Intended for healthcare professionals

Practice A Patient’s Journey

Post-traumatic stress disorder after intensive care

BMJ 2013; 346 doi: https://doi.org/10.1136/bmj.f3232 (Published 22 May 2013) Cite this as: BMJ 2013;346:f3232
  1. Sarah Wake, patient1,
  2. Deborah Kitchiner, cognitive behavioural therapist2
  1. 1University Hospital Wales, Cardiff CF14 4XW, UK
  2. 2CBT Cardiff, Cardiff, UK
  1. Correspondence to: S Wake sarah.wake{at}doctors.org.uk
  • Accepted 4 January 2013

This patient recounts her experiences of post-traumatic stress disorder after she received supportive treatment in intensive care

Endless days and nights filled with strange broken sleep. A sea of fragmented menacing faces and shadows swimming through erratic beeps and bells. A large cackling face floating over me, constantly morphing and changing shape. The staring old lady in the bed opposite, her sallow skin disintegrating, eyeballs disappearing to reveal deep dark holes from which cockroaches crawled. Her weary face melting like wax into a big grey smudge. Deafening, haunting laughter filling every space. Blood seeping through holes and cracks in my skin, forming a puddle of red around me. Small insects scuttling up my arms and legs. My chest locked to the bed with wires and straps, as a plastic mask repeatedly smothered me. A strangling sensation around my neck. A warm metallic taste. An invisible force pinning my body down as a dark curtain was drawn closed.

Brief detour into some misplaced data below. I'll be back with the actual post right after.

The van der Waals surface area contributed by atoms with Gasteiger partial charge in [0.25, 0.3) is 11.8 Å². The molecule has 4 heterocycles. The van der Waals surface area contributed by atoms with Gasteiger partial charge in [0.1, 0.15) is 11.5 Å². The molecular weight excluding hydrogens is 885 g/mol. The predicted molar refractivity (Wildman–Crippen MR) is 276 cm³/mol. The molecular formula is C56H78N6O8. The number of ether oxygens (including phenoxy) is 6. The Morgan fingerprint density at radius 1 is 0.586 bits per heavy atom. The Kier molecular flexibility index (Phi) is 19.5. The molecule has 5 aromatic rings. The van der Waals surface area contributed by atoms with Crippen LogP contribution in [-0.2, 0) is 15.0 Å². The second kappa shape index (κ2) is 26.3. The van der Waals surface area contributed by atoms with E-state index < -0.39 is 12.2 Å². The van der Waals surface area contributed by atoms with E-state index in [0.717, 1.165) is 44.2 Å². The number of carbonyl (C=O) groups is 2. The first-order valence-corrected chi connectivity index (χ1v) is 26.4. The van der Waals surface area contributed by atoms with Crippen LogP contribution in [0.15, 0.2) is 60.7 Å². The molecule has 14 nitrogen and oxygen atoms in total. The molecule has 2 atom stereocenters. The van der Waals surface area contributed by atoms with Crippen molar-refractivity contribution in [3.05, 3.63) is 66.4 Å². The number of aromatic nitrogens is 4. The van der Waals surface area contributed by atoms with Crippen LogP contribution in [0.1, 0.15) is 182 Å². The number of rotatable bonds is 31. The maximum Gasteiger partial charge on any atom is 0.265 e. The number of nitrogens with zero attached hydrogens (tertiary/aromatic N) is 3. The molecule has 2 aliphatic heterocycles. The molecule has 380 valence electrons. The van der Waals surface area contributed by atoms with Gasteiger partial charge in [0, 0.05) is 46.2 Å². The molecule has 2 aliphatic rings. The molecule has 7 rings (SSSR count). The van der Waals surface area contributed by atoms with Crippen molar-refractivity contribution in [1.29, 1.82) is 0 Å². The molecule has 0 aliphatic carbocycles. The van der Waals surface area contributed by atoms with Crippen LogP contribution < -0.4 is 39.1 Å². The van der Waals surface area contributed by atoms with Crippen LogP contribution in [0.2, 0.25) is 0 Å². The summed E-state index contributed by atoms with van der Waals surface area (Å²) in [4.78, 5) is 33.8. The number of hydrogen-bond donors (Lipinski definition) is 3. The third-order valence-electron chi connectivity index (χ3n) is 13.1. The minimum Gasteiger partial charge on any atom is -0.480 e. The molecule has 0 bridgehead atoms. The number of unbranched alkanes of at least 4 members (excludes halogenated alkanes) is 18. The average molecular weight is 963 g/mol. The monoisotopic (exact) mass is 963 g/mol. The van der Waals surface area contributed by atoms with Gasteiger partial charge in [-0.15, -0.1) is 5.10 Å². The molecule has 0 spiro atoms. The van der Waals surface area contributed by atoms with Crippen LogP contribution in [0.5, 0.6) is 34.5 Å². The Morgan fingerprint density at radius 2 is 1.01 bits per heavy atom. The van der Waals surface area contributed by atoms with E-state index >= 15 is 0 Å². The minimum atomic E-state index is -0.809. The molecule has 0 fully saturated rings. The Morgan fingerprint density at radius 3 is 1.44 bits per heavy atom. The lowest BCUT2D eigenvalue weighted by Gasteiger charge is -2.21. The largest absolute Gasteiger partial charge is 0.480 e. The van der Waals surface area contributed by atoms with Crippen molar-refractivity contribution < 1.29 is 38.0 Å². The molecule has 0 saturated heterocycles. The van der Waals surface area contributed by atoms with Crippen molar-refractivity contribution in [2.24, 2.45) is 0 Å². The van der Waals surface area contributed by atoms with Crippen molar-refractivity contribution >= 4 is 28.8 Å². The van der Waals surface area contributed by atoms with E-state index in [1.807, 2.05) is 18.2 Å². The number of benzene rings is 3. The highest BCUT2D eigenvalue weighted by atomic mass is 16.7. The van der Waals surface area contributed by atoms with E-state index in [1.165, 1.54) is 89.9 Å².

These are my memories of intensive care. They formed the fabric of reality that I would take forward and recall vividly in my dreams for many months afterwards. Such fragmented delusional memories made it extremely difficult to understand and make sense of what really happened to me. This prevented my psychological recovery and led to the development of post-traumatic stress disorder (PTSD).

A surreal experience

In July 2011 I was coming towards the end of my foundation training, fit and excited about an upcoming month off and a trip to trek Mount Kilimanjaro. My day started as any other, struggling through a ward round, but ended as a patient intubated in intensive care. I had had an asthma attack, which was treated aggressively with salbutamol. Unfortunately my body reacted to the large dosage and I was pushed into severe metabolic acidosis, with exhaustion, cardiac arrhythmia, and …

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